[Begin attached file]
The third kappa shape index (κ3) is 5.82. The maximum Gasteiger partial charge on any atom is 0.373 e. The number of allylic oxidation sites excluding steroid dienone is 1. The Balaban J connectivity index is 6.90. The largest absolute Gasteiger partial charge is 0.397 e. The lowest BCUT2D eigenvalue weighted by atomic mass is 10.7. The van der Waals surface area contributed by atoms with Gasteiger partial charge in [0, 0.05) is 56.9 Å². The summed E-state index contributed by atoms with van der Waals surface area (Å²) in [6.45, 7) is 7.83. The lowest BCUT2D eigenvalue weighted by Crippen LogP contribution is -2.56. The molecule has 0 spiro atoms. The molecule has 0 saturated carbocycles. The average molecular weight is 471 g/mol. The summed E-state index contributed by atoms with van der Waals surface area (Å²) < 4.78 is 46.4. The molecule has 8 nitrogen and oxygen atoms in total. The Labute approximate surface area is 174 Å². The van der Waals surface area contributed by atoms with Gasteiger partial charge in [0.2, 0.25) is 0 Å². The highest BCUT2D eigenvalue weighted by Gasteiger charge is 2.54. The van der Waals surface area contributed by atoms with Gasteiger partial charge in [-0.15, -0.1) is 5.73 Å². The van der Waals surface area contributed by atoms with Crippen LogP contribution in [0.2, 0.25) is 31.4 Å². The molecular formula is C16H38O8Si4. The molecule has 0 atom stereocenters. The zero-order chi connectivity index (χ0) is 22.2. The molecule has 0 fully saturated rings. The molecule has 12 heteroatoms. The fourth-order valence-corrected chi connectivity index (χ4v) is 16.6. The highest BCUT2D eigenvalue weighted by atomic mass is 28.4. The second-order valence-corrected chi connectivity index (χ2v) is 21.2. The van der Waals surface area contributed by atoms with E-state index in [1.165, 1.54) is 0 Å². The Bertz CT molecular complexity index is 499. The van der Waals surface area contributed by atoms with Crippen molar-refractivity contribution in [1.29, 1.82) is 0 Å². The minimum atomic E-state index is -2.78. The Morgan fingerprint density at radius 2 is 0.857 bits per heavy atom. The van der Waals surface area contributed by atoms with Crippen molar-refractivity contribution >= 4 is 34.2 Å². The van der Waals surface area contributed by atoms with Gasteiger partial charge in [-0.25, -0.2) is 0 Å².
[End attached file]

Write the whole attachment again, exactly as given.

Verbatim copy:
The third kappa shape index (κ3) is 5.82. The maximum Gasteiger partial charge on any atom is 0.373 e. The number of allylic oxidation sites excluding steroid dienone is 1. The Balaban J connectivity index is 6.90. The largest absolute Gasteiger partial charge is 0.397 e. The lowest BCUT2D eigenvalue weighted by atomic mass is 10.7. The van der Waals surface area contributed by atoms with Gasteiger partial charge in [0, 0.05) is 56.9 Å². The summed E-state index contributed by atoms with van der Waals surface area (Å²) in [6.45, 7) is 7.83. The lowest BCUT2D eigenvalue weighted by Crippen LogP contribution is -2.56. The molecule has 0 spiro atoms. The molecule has 0 saturated carbocycles. The average molecular weight is 471 g/mol. The summed E-state index contributed by atoms with van der Waals surface area (Å²) < 4.78 is 46.4. The molecule has 8 nitrogen and oxygen atoms in total. The Labute approximate surface area is 174 Å². The van der Waals surface area contributed by atoms with Gasteiger partial charge in [0.2, 0.25) is 0 Å². The highest BCUT2D eigenvalue weighted by Gasteiger charge is 2.54. The van der Waals surface area contributed by atoms with Gasteiger partial charge in [-0.15, -0.1) is 5.73 Å². The van der Waals surface area contributed by atoms with Crippen LogP contribution in [0.2, 0.25) is 31.4 Å². The molecular formula is C16H38O8Si4. The molecule has 0 atom stereocenters. The zero-order chi connectivity index (χ0) is 22.2. The molecule has 0 fully saturated rings. The molecule has 12 heteroatoms. The fourth-order valence-corrected chi connectivity index (χ4v) is 16.6. The highest BCUT2D eigenvalue weighted by atomic mass is 28.4. The second-order valence-corrected chi connectivity index (χ2v) is 21.2. The van der Waals surface area contributed by atoms with E-state index in [1.165, 1.54) is 0 Å². The Bertz CT molecular complexity index is 499. The van der Waals surface area contributed by atoms with Crippen molar-refractivity contribution in [1.29, 1.82) is 0 Å². The minimum atomic E-state index is -2.78. The Morgan fingerprint density at radius 2 is 0.857 bits per heavy atom. The van der Waals surface area contributed by atoms with Crippen molar-refractivity contribution >= 4 is 34.2 Å². The van der Waals surface area contributed by atoms with Gasteiger partial charge in [-0.25, -0.2) is 0 Å².